Anfield faithful turn up heat on misfiring Carroll
Andy Carroll's number was up after 75 minutes. As he headed straight for the tunnel, he received a verbal volley from one of his own fans which was plainly more accurate than the one with which he had hit the bar earlier.
It was a prickly afternoon at Anfield. Kenny Dalglish described his team's performance as "unacceptable".
Defender Daniel Agger said Liverpool played like headless chickens and would have "no chance" of qualifying for the Champions League on the basis of such miserable form.
Swansea manager Brendan Rodgers left Merseyside having left a dent on the bodywork of Dalglish's stalling bandwagon. No one is talking about a 'feel-good factor' at Liverpool anymore, and the sense of perplexity at how the bulk of £110m has been spent is spilling over into pockets of irritation.
Carroll is the easiest target because of his £35m fee, his lack of mobility, the tactical disruption his presence alongside Luis Suarez causes and because the sheer will to see him succeed makes dreadful displays like this infuriating. He's scored some goals recently, but this arrangement does not look right.
Carroll would surely admit it himself. It is not entirely the former Newcastle striker's fault.
Ever since Carroll signed, there have been muffled whispers of "Stan Collymore". That was the last time Liverpool broke the club's transfer record on a striker who looked the business elsewhere, only to discover they didn't have a clue how to make him fit into their own system.
Their failure to beat yet another promoted side was not solely down to Carroll's eighth-minute miss, when he struck the woodwork from six yards.
Stewart Downing is capable of much more than he is showing and Jordan Henderson was removed from another torturous outing at half-time. His lingering lack of confidence is excruciating to witness.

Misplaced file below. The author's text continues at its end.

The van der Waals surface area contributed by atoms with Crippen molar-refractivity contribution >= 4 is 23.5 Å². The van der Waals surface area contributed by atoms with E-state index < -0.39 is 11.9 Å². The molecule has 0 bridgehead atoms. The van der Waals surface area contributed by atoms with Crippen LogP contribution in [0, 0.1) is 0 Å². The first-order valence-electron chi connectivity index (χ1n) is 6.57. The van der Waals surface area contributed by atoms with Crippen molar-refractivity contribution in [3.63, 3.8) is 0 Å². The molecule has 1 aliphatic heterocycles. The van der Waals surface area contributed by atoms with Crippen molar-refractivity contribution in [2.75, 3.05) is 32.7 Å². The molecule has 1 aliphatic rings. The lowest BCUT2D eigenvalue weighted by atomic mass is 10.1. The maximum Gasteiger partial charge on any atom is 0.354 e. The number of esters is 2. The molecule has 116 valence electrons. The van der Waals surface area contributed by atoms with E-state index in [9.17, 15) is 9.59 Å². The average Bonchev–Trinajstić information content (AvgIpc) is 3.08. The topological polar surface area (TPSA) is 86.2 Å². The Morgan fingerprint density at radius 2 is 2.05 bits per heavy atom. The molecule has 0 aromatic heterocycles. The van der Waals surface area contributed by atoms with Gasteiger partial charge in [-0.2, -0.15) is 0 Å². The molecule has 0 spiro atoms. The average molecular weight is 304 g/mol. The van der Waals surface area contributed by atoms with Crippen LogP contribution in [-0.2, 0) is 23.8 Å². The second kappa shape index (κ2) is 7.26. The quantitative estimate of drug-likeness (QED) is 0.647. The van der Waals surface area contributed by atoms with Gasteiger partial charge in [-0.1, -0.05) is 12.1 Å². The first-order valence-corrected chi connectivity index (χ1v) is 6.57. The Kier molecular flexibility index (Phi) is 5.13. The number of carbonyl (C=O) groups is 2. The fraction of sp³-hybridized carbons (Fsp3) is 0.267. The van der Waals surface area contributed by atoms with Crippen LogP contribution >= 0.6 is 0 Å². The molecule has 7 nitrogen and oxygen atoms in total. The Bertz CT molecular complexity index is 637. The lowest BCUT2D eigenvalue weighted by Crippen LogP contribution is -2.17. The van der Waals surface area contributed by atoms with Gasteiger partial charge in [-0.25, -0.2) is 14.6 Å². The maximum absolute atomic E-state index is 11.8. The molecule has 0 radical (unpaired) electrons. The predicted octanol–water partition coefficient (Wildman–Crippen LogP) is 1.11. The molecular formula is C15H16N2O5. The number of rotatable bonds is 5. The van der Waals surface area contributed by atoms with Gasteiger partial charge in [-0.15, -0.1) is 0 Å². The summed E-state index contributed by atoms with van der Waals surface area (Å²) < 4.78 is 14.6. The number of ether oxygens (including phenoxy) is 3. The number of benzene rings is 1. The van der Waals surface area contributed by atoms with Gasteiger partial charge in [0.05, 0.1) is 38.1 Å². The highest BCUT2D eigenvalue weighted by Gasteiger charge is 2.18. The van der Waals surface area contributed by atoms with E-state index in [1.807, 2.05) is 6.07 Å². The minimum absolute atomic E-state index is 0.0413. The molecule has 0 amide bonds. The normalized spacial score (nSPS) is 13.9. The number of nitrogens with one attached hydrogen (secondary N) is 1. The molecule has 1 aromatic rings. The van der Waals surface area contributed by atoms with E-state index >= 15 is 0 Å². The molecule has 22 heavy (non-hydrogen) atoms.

The youngster appears to be adhering to rugby rules whereby he fears a penalty if he makes a forward pass. There is more sympathy than despair with Henderson given how little opportunity he's had in his favoured central midfield role.
Charlie Adam and Lucas Leiva are too slow, unable to track runners when they lose possession and expecting too much time on the ball when they have got it. Swansea's Leon Britton ran the centre of the park for long periods.
With Wayne Routledge a persistent threat, Rodgers' side created enough opportunities to win, so his pride at getting a draw seemed a little surprising. Midfielder Mark Gower, who shot over with the goal at his mercy with seven minutes remaining, did not sound like a man in the mood to celebrate.
"It was horrible really. I snatched at it and I reckon I'm going to be thinking about that chance for a long, long time to come," he said. "In that one moment I have to confess the Kop suddenly got a lot bigger and the goal got a lot smaller. I'm devastated, but I'm going to have to make sure I don't dwell on it."
It will be Dalglish doing most of the pondering during the international break, especially with Chelsea and Manchester City on the horizon. (© Daily Telegraph, London)